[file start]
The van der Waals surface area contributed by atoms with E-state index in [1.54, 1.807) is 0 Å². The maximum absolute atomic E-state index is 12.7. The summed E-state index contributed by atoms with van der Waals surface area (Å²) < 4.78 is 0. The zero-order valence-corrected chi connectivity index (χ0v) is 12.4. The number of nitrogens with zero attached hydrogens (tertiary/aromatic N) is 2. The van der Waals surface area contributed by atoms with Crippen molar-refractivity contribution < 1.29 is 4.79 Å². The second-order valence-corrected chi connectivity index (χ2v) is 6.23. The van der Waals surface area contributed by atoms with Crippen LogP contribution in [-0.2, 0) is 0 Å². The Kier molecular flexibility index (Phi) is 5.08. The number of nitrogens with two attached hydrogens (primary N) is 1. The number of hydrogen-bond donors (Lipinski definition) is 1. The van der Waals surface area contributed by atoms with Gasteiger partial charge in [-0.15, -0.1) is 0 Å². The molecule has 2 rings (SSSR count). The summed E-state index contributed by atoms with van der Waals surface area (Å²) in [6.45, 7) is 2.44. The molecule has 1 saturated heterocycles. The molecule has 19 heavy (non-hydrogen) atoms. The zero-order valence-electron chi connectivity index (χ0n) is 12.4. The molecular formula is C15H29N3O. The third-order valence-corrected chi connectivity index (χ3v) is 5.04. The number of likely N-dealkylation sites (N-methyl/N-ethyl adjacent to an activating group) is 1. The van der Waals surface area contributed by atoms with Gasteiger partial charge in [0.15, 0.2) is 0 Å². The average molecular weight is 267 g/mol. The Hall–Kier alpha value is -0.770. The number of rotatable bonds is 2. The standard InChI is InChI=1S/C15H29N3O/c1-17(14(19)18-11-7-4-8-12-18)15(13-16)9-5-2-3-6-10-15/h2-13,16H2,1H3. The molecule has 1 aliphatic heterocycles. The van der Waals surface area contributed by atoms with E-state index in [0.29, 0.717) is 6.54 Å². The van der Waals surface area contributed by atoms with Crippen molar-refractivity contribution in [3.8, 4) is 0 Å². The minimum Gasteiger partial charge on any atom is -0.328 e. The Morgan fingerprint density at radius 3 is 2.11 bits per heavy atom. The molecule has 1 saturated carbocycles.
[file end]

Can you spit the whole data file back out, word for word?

The van der Waals surface area contributed by atoms with E-state index in [1.54, 1.807) is 0 Å². The maximum absolute atomic E-state index is 12.7. The summed E-state index contributed by atoms with van der Waals surface area (Å²) < 4.78 is 0. The zero-order valence-corrected chi connectivity index (χ0v) is 12.4. The number of nitrogens with zero attached hydrogens (tertiary/aromatic N) is 2. The van der Waals surface area contributed by atoms with Crippen molar-refractivity contribution < 1.29 is 4.79 Å². The second-order valence-corrected chi connectivity index (χ2v) is 6.23. The van der Waals surface area contributed by atoms with Crippen LogP contribution in [-0.2, 0) is 0 Å². The Kier molecular flexibility index (Phi) is 5.08. The number of nitrogens with two attached hydrogens (primary N) is 1. The number of hydrogen-bond donors (Lipinski definition) is 1. The van der Waals surface area contributed by atoms with Gasteiger partial charge in [-0.15, -0.1) is 0 Å². The molecule has 2 rings (SSSR count). The summed E-state index contributed by atoms with van der Waals surface area (Å²) in [6.45, 7) is 2.44. The molecule has 1 saturated heterocycles. The molecule has 19 heavy (non-hydrogen) atoms. The zero-order valence-electron chi connectivity index (χ0n) is 12.4. The molecular formula is C15H29N3O. The third-order valence-corrected chi connectivity index (χ3v) is 5.04. The number of likely N-dealkylation sites (N-methyl/N-ethyl adjacent to an activating group) is 1. The van der Waals surface area contributed by atoms with Gasteiger partial charge in [0.15, 0.2) is 0 Å². The average molecular weight is 267 g/mol. The Hall–Kier alpha value is -0.770. The number of rotatable bonds is 2. The standard InChI is InChI=1S/C15H29N3O/c1-17(14(19)18-11-7-4-8-12-18)15(13-16)9-5-2-3-6-10-15/h2-13,16H2,1H3. The molecule has 1 aliphatic heterocycles. The van der Waals surface area contributed by atoms with E-state index in [0.29, 0.717) is 6.54 Å². The van der Waals surface area contributed by atoms with Crippen molar-refractivity contribution in [3.8, 4) is 0 Å². The minimum Gasteiger partial charge on any atom is -0.328 e. The Morgan fingerprint density at radius 3 is 2.11 bits per heavy atom. The molecule has 1 saturated carbocycles.